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Backlash After Air Canada Attempts to Ban Poppy

 Air Canada released an internal memo to staff telling them they were banned from wearing the Remembrance Day poppy, only to face an immediate backlash.

The poppy is an important symbol in Canada, just as it is in the UK, as it represents the war dead and veterans of wars fought since the First World War. However Canada’s largest airline, Air Canada, decided to ban its employees from wearing the poppy, reports the National Post.

The leaked internal memo, written by Air Canada’s vice-president of in-flight service Renée Smith-Valade, discouraged staff from wearing a poppy while on duty. “I strongly encourage anyone who wants to wear a poppy to observe and respect Remembrance Day to do so when not in uniform,” the memo read.

The memo also added that the airline would instead commemorate Remembrance Day with an in-flight announcement.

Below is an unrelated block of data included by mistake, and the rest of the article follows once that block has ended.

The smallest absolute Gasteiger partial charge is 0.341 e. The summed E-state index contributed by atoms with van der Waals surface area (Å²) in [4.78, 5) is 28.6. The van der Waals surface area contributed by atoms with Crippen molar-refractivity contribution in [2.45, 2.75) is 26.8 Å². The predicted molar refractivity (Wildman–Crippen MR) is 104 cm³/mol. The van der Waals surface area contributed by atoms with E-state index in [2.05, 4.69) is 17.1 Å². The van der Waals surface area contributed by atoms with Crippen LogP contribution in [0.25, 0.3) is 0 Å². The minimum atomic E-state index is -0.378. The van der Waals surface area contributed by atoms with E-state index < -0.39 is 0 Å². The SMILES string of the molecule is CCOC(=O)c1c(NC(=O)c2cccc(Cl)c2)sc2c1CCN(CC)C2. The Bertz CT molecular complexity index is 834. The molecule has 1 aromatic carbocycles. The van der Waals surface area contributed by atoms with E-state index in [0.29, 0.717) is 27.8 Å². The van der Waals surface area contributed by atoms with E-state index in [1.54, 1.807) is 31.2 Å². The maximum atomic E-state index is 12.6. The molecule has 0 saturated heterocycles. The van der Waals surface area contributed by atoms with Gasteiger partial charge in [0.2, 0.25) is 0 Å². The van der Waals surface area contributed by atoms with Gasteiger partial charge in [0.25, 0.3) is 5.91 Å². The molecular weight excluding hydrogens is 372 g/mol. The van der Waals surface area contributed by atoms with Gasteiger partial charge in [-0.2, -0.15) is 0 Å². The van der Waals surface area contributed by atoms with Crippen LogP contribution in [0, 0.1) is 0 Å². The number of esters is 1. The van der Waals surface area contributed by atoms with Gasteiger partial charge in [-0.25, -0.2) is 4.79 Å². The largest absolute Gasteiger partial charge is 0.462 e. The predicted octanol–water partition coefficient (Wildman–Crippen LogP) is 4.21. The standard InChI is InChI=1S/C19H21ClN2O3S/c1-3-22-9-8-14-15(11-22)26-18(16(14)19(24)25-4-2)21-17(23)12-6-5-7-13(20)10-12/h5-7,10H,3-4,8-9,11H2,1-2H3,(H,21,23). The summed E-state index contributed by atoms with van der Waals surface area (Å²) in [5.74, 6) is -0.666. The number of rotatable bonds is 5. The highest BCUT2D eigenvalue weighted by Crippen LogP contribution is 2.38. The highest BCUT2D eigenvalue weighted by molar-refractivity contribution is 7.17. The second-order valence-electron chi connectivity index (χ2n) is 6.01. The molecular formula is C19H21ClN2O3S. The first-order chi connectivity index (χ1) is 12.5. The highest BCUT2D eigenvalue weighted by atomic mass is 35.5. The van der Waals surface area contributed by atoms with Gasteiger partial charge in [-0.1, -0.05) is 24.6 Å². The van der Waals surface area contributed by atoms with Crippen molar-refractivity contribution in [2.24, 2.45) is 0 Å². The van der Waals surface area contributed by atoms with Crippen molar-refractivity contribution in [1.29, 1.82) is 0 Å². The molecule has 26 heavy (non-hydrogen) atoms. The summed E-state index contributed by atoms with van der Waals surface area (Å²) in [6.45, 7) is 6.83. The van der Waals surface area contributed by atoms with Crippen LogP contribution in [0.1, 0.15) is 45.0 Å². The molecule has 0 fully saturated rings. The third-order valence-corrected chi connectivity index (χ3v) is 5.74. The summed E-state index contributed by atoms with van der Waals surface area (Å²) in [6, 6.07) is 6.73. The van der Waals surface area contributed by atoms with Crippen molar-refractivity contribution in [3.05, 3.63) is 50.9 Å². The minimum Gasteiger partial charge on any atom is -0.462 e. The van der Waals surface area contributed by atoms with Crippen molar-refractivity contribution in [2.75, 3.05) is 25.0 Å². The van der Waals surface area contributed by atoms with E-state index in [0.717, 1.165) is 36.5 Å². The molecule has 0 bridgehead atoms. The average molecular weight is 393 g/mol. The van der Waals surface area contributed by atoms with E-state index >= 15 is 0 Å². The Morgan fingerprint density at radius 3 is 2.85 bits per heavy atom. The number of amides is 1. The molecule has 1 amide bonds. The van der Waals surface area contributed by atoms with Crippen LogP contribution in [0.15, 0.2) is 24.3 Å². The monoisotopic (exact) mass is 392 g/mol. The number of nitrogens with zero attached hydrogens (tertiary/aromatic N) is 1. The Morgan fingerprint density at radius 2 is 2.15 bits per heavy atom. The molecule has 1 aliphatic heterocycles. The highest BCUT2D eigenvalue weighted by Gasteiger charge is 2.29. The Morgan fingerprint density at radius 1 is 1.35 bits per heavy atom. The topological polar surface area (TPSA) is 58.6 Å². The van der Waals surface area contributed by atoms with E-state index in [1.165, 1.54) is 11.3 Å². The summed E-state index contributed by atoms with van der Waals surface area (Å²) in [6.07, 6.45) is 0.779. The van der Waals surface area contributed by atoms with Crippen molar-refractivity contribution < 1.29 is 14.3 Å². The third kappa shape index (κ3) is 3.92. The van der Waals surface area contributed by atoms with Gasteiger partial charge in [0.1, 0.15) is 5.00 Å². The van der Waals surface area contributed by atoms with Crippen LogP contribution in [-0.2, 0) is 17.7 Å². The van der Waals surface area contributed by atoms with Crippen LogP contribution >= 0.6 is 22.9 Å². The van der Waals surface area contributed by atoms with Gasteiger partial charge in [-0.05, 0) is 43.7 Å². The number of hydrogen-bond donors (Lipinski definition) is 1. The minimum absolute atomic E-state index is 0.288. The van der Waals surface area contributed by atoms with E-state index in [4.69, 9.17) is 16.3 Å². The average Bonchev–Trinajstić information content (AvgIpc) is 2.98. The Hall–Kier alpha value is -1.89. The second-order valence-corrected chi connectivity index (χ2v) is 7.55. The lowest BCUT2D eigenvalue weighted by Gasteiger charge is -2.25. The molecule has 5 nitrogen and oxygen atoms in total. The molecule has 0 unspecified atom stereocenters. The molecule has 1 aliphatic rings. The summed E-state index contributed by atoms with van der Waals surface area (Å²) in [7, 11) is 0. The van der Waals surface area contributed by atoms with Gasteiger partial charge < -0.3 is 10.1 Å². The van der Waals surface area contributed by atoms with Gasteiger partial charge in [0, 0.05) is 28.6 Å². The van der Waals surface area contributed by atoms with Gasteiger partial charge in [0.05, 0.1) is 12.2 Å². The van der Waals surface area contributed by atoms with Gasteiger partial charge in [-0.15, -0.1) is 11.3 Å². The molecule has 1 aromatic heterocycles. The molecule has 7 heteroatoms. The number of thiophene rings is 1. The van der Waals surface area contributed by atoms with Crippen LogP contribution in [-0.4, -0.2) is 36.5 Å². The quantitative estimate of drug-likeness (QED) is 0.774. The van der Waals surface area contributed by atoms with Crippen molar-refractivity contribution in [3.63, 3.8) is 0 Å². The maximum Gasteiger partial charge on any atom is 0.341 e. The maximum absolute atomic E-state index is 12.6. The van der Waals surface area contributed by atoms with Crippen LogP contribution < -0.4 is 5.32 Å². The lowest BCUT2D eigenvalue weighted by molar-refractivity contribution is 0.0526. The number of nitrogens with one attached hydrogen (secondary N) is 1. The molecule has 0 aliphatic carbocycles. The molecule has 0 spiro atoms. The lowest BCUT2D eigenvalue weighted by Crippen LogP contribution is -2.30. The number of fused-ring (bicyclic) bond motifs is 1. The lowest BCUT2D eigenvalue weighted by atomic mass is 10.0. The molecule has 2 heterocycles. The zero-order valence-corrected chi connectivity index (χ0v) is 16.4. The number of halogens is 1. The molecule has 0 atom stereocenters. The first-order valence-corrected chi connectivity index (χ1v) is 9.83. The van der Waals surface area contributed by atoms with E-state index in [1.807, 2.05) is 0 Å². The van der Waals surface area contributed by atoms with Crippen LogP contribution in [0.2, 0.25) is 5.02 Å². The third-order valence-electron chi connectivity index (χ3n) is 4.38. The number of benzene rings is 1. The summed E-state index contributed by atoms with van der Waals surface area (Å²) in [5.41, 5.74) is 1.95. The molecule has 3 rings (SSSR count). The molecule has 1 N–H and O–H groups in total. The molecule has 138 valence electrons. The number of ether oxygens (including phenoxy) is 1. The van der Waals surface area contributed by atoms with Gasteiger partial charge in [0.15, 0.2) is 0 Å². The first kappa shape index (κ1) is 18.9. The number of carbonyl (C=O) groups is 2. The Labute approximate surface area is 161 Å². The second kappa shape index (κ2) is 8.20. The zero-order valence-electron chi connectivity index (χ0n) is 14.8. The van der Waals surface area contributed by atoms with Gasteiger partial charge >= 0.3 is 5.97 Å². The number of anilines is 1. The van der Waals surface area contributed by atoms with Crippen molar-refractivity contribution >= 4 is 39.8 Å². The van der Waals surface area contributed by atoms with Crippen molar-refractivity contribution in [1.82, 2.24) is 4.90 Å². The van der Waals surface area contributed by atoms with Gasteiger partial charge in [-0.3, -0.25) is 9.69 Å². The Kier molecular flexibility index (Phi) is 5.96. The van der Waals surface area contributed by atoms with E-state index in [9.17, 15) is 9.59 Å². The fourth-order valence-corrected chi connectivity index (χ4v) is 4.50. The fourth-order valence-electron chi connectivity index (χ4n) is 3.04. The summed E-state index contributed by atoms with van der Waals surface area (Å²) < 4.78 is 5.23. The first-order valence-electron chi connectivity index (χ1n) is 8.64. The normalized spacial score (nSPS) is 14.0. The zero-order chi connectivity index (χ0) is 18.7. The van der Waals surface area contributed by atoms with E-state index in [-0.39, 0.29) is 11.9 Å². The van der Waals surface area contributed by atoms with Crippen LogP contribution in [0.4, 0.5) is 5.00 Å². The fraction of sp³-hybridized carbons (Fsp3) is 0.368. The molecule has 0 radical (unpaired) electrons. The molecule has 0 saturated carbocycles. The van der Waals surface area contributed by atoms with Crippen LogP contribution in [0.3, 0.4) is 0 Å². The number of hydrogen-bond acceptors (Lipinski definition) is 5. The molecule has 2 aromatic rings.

Managers at the airline soon instructed employees to remove any poppies or poppy symbols from their uniforms but were met with an immediate backlash from staff.  Many of the Air Canada employees are former military servicemen and may have taken offence at not being able to wear the poppy.

Following the involvement of the employee union, Mr. Smith-Valade wrote another memo hours later saying “wearing of poppies is supported”.

The airline told the National Post: “We do have regulations on non-service pins to maintain a consistent uniform look,” but added: “We have clarified for our in-flight crews that they can wear a poppy in uniform and do so proudly.”

The international football association FIFA recently imposed a similar ban, and threatened to penalise the English and Scottish national sides if they wore the poppy on their football kits.  Following public outrage, supporters of both teams urged the player to wear the poppies despite threats from FIFA. In the end, the teams stood firm and will wear poppies regardless of the actions of FIFA.

The poppy has also become a symbol for many Islamic extremists of what they refer to as “Western imperialism”. Islamic groups in the UK have, in the past, burned poppies, have urged fellow Muslims to reject the poppy appeal, and protested at Remembrance Day ceremonies.

The actions of the Islamists, according to former English Defence League founder and leader Tommy Robinson, were a major reason for the formation of the EDL.

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